Lee swallowed. What he wouldn’t give for the opportunity to wrap his hands around Frank Wilson’s throat.

“Did she say where she was going?”

Every minute the child wandered alone in the dark and cold increased the danger.

“No.” She sniffled, but then sat up. “She did say she was going to say goodbye to Amber.”

“Who’s Amber?” Laurie asked, sounding both hopeful and devastated.

“She’s a horse, Sonia’s pregnant mare.”

“Then Diana went to the stable? Would she be able to find her way in the dark?”

He nodded. “Yeah, the path’s lit at night.” He turned to Greta. “Thank you for telling the truth and helping us. Now, I want you to be a good girl and go to sleep. I’ll go and get Diana, and she’ll be right there in her bed when you wake up tomorrow.”

“You promise?” her eyes begged. “”Cross my heart,” he vowed, praying fate wouldn’t prove him a liar.

That’s it. Don’t forget to check out all the other posts on  Tuesday Tales

Tuesday Tales: Happy New Year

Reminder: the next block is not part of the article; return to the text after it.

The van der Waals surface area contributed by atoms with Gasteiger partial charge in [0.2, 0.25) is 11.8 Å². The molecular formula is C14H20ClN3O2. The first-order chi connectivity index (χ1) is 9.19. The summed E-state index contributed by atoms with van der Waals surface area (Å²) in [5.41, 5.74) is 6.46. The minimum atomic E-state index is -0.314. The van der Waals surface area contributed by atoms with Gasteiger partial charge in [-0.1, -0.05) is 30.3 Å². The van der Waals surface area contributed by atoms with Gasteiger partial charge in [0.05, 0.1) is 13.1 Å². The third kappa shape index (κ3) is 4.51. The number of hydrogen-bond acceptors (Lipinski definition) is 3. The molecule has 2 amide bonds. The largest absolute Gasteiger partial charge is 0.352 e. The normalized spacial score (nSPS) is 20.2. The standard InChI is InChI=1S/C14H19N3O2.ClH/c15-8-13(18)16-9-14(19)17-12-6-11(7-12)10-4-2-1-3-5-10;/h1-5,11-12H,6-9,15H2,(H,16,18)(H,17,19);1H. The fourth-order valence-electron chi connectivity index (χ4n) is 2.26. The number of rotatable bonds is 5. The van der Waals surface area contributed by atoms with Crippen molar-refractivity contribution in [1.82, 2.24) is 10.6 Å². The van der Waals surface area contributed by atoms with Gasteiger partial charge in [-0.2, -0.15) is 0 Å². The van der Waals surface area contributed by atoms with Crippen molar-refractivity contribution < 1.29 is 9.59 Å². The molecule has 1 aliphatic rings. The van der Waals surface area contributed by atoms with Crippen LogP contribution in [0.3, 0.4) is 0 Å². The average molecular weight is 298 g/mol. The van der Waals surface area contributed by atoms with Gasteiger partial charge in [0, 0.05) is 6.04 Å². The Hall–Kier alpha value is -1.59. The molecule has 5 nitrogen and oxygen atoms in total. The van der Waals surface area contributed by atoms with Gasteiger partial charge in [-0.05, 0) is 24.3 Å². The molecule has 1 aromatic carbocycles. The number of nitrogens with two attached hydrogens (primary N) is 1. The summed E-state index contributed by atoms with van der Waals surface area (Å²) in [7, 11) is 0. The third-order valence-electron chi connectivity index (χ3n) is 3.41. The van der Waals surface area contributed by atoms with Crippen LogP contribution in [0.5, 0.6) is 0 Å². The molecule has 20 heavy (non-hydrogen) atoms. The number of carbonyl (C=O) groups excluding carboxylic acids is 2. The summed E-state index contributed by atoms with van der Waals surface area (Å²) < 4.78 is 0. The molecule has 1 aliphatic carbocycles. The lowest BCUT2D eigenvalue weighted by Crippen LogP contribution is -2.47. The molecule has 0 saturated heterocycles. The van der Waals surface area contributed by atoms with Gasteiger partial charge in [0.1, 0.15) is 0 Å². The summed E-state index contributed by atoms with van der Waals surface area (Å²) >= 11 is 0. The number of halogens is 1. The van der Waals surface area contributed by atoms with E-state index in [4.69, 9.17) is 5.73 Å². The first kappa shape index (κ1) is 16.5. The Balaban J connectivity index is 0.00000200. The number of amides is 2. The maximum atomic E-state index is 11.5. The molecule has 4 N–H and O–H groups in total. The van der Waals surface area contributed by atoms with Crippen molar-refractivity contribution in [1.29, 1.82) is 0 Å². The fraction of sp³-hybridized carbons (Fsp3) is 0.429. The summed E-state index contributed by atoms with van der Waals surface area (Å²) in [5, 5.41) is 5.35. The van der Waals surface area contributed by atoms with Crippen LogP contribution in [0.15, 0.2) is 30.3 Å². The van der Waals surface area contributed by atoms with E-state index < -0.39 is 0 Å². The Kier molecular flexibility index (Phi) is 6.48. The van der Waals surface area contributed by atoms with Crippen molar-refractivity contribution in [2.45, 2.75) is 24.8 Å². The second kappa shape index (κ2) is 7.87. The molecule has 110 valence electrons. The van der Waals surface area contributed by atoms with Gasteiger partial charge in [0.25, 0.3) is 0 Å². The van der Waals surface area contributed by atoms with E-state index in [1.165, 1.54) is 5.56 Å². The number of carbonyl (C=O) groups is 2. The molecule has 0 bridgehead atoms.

New TT imageHappy New Year! Welcome to the first Tuesday Tale of 2019. Hard to believe another year has come and gone so quickly. For many, 2018 was a hard one, filled with the aftermath of one disaster after another. May 2019 be kinder, not only to the people of Earth, but to the planet itself.

I’m posting a bit early this week since I will be going out shortly. As is fitting, this week’s word is YEAR. I’m going to finish off the next three posts with more from His Christmas Family, before it goes into secrecy until I know whether or not it’s found a home.  Here is today’s post.

When Laurie opened the door to the girls’ room, the sound of muffled tears greeted her. It had been a tough year for all of them until Lee had come into their lives. The girls hadn’t meant any harm. They’d only been after a little fun, and her little empath had to be devastated by this. She and Zack were especially close.